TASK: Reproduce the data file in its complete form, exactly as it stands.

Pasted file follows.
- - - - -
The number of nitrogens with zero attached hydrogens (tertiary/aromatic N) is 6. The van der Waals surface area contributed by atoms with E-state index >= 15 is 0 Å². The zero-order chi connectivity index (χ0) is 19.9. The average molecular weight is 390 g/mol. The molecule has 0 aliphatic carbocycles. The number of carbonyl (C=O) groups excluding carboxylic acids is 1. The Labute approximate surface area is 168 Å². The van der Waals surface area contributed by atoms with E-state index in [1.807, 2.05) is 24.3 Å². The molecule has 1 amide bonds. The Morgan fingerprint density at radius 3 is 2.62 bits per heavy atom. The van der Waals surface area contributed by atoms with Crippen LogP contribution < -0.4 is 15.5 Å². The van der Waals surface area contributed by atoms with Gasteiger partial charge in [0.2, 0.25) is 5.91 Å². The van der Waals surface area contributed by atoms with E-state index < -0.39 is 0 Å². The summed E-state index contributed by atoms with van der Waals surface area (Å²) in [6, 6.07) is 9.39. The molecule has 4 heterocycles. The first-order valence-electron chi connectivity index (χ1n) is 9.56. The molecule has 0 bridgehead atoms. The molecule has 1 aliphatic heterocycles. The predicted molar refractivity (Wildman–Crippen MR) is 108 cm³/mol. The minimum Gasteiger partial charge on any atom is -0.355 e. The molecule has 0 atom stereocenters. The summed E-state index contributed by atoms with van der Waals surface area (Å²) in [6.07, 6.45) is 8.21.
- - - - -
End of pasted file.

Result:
The number of nitrogens with zero attached hydrogens (tertiary/aromatic N) is 6. The van der Waals surface area contributed by atoms with E-state index >= 15 is 0 Å². The zero-order chi connectivity index (χ0) is 19.9. The average molecular weight is 390 g/mol. The molecule has 0 aliphatic carbocycles. The number of carbonyl (C=O) groups excluding carboxylic acids is 1. The Labute approximate surface area is 168 Å². The van der Waals surface area contributed by atoms with E-state index in [1.807, 2.05) is 24.3 Å². The molecule has 1 amide bonds. The Morgan fingerprint density at radius 3 is 2.62 bits per heavy atom. The van der Waals surface area contributed by atoms with Crippen LogP contribution < -0.4 is 15.5 Å². The van der Waals surface area contributed by atoms with Gasteiger partial charge in [0.2, 0.25) is 5.91 Å². The van der Waals surface area contributed by atoms with E-state index < -0.39 is 0 Å². The summed E-state index contributed by atoms with van der Waals surface area (Å²) in [6, 6.07) is 9.39. The molecule has 4 heterocycles. The first-order valence-electron chi connectivity index (χ1n) is 9.56. The molecule has 0 bridgehead atoms. The molecule has 1 aliphatic heterocycles. The predicted molar refractivity (Wildman–Crippen MR) is 108 cm³/mol. The minimum Gasteiger partial charge on any atom is -0.355 e. The molecule has 0 atom stereocenters. The summed E-state index contributed by atoms with van der Waals surface area (Å²) in [6.07, 6.45) is 8.21.